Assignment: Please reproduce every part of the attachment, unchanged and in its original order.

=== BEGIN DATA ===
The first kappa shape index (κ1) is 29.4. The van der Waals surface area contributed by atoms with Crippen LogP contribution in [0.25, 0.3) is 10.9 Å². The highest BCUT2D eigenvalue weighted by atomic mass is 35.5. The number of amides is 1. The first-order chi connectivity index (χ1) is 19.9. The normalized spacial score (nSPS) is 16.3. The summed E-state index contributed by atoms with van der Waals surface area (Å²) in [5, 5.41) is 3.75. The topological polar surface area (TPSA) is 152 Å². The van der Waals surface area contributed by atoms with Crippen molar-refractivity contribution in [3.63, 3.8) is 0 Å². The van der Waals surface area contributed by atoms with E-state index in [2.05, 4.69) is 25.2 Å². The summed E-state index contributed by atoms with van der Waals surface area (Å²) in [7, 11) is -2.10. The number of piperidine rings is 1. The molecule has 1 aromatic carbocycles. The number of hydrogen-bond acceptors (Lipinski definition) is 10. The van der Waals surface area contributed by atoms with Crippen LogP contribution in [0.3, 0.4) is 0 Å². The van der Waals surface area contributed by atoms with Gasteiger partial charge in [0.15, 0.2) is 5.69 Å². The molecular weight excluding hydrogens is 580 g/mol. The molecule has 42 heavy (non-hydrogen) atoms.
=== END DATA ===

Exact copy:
The first kappa shape index (κ1) is 29.4. The van der Waals surface area contributed by atoms with Crippen LogP contribution in [0.25, 0.3) is 10.9 Å². The highest BCUT2D eigenvalue weighted by atomic mass is 35.5. The number of amides is 1. The first-order chi connectivity index (χ1) is 19.9. The normalized spacial score (nSPS) is 16.3. The summed E-state index contributed by atoms with van der Waals surface area (Å²) in [5, 5.41) is 3.75. The topological polar surface area (TPSA) is 152 Å². The van der Waals surface area contributed by atoms with Crippen molar-refractivity contribution in [3.63, 3.8) is 0 Å². The van der Waals surface area contributed by atoms with E-state index in [2.05, 4.69) is 25.2 Å². The summed E-state index contributed by atoms with van der Waals surface area (Å²) in [7, 11) is -2.10. The number of piperidine rings is 1. The molecule has 1 aromatic carbocycles. The number of hydrogen-bond acceptors (Lipinski definition) is 10. The van der Waals surface area contributed by atoms with Crippen LogP contribution in [0.3, 0.4) is 0 Å². The van der Waals surface area contributed by atoms with Gasteiger partial charge in [0.15, 0.2) is 5.69 Å². The molecular weight excluding hydrogens is 580 g/mol. The molecule has 42 heavy (non-hydrogen) atoms.